Those who consider Shelby County mayor A C Wharton the epitome of political consensus and those who regard him as essentially a frontman for established interests might withhold further judgment pending the outcome of his current campaign to revamp Shelby County's revenue options.
In proposing a three-tiered set of options for the property tax, each involving a different segment of the county's developmental infrastructure, the county mayor hopes to break loose the logjam that has long forestalled any fundamental change in the tax system. Though Wharton himself would not choose to put it this way, his initiative seems aimed at creating fissures in a front of opposition to tax overhaul by the county's realtors, home builders, and developers.
On Monday, the 13-member County Commission mustered eight votes to endorse legislative consideration of a real estate transfer tax, to be assessed on sales of real property, while deferring action on two other proposed levies -- an impact fee and a so-called adequate facilities tax. Realtors would be most directly affected by the real estate transfer tax, while the burden of the other two would fall in varying degree on homebuilders and developers.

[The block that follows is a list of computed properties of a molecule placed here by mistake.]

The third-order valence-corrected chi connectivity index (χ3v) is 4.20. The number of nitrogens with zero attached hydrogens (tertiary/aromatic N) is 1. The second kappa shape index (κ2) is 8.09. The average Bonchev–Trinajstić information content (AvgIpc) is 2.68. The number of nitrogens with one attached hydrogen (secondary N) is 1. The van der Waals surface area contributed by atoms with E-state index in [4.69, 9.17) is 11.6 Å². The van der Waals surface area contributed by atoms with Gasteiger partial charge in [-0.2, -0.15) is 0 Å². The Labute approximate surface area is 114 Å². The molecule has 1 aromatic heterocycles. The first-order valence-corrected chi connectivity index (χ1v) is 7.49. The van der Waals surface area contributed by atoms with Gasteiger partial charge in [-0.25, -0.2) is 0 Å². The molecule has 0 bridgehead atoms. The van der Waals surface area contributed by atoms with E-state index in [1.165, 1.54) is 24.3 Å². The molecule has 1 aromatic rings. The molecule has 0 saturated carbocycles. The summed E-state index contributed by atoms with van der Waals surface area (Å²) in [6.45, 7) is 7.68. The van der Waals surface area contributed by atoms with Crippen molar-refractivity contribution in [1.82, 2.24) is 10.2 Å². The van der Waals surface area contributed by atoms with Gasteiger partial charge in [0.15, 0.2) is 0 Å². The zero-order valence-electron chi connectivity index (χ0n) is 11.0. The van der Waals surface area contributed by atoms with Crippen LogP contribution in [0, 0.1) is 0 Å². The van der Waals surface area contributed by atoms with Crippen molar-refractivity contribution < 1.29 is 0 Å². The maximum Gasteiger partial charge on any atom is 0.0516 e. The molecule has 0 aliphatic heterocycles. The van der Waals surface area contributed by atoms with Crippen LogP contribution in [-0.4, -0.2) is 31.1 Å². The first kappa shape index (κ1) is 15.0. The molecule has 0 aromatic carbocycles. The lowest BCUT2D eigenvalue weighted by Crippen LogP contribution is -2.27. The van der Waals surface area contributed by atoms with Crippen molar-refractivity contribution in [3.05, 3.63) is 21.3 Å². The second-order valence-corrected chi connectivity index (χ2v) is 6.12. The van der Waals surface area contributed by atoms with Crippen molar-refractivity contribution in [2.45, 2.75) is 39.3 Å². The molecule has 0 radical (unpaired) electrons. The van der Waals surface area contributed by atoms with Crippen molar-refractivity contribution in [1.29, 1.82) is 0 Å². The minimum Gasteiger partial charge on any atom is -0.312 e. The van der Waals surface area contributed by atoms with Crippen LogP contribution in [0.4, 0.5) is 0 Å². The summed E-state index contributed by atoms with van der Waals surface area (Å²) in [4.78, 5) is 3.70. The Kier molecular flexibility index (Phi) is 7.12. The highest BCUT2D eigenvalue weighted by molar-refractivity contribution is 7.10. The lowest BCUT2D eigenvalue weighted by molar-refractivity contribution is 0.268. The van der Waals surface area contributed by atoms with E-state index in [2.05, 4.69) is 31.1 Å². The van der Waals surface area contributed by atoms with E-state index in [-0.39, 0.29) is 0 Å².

Although spokesmen for the three industries were on hand Monday to express an across-the-board resistance to all the proposals, intense negotiations were under way behind the scenes, with at least one prominent developer, Rusty Hyneman, said to be playing a leading role. At some point between now and the commission's next meeting on January 10th, a consensus is likely to emerge behind one of the three proposals. The key to that was signaled in a parliamentary move made Monday, when commissioners accepted an amendment from David Lillard to confine potential new revenues from the proposed transfer tax to use for educational purposes.
If sentiment should shift to one of the other proposed taxes, a similar provision would likely be appended to it.
Though legislative opponents of a new tax pointed to the relative narrowness of Monday's vote, the fact remains that it crossed party lines, and the Tennessee General Assembly, which must approve any of the proposed plans, might well look with favor on a revenue option earmarked for education.